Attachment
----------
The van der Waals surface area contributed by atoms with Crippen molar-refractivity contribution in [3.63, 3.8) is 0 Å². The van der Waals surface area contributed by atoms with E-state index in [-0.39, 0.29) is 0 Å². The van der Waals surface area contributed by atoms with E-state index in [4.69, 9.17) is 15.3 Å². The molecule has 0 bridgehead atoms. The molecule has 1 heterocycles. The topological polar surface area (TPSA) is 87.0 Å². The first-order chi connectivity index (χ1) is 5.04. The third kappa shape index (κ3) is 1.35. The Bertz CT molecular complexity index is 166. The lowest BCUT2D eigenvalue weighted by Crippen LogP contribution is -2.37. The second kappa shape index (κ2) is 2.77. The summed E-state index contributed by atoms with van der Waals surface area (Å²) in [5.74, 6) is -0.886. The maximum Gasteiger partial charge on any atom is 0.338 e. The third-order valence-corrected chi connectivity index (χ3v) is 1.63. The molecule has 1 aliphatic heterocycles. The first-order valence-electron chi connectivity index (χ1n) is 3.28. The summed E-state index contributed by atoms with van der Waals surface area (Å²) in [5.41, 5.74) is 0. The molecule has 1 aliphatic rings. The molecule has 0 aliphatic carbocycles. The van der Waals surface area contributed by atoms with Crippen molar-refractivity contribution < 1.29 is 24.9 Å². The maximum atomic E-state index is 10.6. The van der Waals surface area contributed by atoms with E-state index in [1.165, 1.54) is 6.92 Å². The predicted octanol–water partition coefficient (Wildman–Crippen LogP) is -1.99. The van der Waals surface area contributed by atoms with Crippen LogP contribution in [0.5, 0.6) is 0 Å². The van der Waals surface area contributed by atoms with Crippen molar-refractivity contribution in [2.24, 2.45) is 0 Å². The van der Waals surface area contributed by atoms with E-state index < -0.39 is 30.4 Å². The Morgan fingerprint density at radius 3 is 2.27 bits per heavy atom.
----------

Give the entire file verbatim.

The van der Waals surface area contributed by atoms with Crippen molar-refractivity contribution in [3.63, 3.8) is 0 Å². The van der Waals surface area contributed by atoms with E-state index in [-0.39, 0.29) is 0 Å². The van der Waals surface area contributed by atoms with E-state index in [4.69, 9.17) is 15.3 Å². The molecule has 0 bridgehead atoms. The molecule has 1 heterocycles. The topological polar surface area (TPSA) is 87.0 Å². The first-order chi connectivity index (χ1) is 5.04. The third kappa shape index (κ3) is 1.35. The Bertz CT molecular complexity index is 166. The lowest BCUT2D eigenvalue weighted by Crippen LogP contribution is -2.37. The second kappa shape index (κ2) is 2.77. The summed E-state index contributed by atoms with van der Waals surface area (Å²) in [5.74, 6) is -0.886. The maximum Gasteiger partial charge on any atom is 0.338 e. The third-order valence-corrected chi connectivity index (χ3v) is 1.63. The molecule has 1 aliphatic heterocycles. The first-order valence-electron chi connectivity index (χ1n) is 3.28. The summed E-state index contributed by atoms with van der Waals surface area (Å²) in [5.41, 5.74) is 0. The molecule has 1 aliphatic rings. The molecule has 0 aliphatic carbocycles. The van der Waals surface area contributed by atoms with Crippen molar-refractivity contribution < 1.29 is 24.9 Å². The maximum atomic E-state index is 10.6. The van der Waals surface area contributed by atoms with E-state index in [1.165, 1.54) is 6.92 Å². The predicted octanol–water partition coefficient (Wildman–Crippen LogP) is -1.99. The van der Waals surface area contributed by atoms with Crippen LogP contribution in [0.5, 0.6) is 0 Å². The van der Waals surface area contributed by atoms with Crippen molar-refractivity contribution in [2.24, 2.45) is 0 Å². The van der Waals surface area contributed by atoms with E-state index < -0.39 is 30.4 Å². The Morgan fingerprint density at radius 3 is 2.27 bits per heavy atom.